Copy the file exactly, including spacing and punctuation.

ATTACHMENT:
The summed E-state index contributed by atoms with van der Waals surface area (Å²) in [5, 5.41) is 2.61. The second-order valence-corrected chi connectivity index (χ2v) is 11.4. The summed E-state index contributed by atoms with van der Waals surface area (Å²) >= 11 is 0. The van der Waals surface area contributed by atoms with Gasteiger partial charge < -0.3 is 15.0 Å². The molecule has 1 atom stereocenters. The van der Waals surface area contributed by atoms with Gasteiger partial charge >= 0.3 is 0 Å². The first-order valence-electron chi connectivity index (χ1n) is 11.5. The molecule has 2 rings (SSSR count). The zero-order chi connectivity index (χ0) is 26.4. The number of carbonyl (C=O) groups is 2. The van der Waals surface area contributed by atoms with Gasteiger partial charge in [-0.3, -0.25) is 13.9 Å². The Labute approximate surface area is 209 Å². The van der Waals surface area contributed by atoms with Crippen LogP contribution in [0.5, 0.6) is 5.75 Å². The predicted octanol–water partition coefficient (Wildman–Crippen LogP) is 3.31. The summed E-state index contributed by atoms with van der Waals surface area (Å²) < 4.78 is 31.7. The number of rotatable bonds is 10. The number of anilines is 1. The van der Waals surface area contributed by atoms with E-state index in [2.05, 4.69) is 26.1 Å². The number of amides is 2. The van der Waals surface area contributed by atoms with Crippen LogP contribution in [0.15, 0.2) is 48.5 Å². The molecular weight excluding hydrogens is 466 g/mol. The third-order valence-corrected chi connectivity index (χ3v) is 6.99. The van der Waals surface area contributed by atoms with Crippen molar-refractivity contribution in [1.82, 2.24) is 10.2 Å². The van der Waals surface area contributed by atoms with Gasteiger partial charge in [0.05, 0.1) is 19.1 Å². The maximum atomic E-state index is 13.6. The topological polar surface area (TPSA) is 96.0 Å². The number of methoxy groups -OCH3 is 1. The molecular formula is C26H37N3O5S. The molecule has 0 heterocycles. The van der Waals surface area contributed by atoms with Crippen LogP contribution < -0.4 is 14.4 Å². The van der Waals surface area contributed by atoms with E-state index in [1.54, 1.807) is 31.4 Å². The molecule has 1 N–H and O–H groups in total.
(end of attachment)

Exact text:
The summed E-state index contributed by atoms with van der Waals surface area (Å²) in [5, 5.41) is 2.61. The second-order valence-corrected chi connectivity index (χ2v) is 11.4. The summed E-state index contributed by atoms with van der Waals surface area (Å²) >= 11 is 0. The van der Waals surface area contributed by atoms with Gasteiger partial charge < -0.3 is 15.0 Å². The molecule has 1 atom stereocenters. The van der Waals surface area contributed by atoms with Gasteiger partial charge >= 0.3 is 0 Å². The first-order valence-electron chi connectivity index (χ1n) is 11.5. The molecule has 2 rings (SSSR count). The zero-order chi connectivity index (χ0) is 26.4. The number of carbonyl (C=O) groups is 2. The van der Waals surface area contributed by atoms with Gasteiger partial charge in [-0.3, -0.25) is 13.9 Å². The Labute approximate surface area is 209 Å². The van der Waals surface area contributed by atoms with Crippen LogP contribution in [0.5, 0.6) is 5.75 Å². The predicted octanol–water partition coefficient (Wildman–Crippen LogP) is 3.31. The summed E-state index contributed by atoms with van der Waals surface area (Å²) < 4.78 is 31.7. The number of rotatable bonds is 10. The number of anilines is 1. The van der Waals surface area contributed by atoms with E-state index in [2.05, 4.69) is 26.1 Å². The number of amides is 2. The van der Waals surface area contributed by atoms with Crippen LogP contribution in [0.15, 0.2) is 48.5 Å². The molecular weight excluding hydrogens is 466 g/mol. The third-order valence-corrected chi connectivity index (χ3v) is 6.99. The van der Waals surface area contributed by atoms with Crippen molar-refractivity contribution in [1.82, 2.24) is 10.2 Å². The van der Waals surface area contributed by atoms with Gasteiger partial charge in [0.05, 0.1) is 19.1 Å². The maximum atomic E-state index is 13.6. The topological polar surface area (TPSA) is 96.0 Å². The number of methoxy groups -OCH3 is 1. The molecular formula is C26H37N3O5S. The molecule has 0 heterocycles. The van der Waals surface area contributed by atoms with Crippen LogP contribution < -0.4 is 14.4 Å². The van der Waals surface area contributed by atoms with E-state index in [1.54, 1.807) is 31.4 Å². The molecule has 1 N–H and O–H groups in total.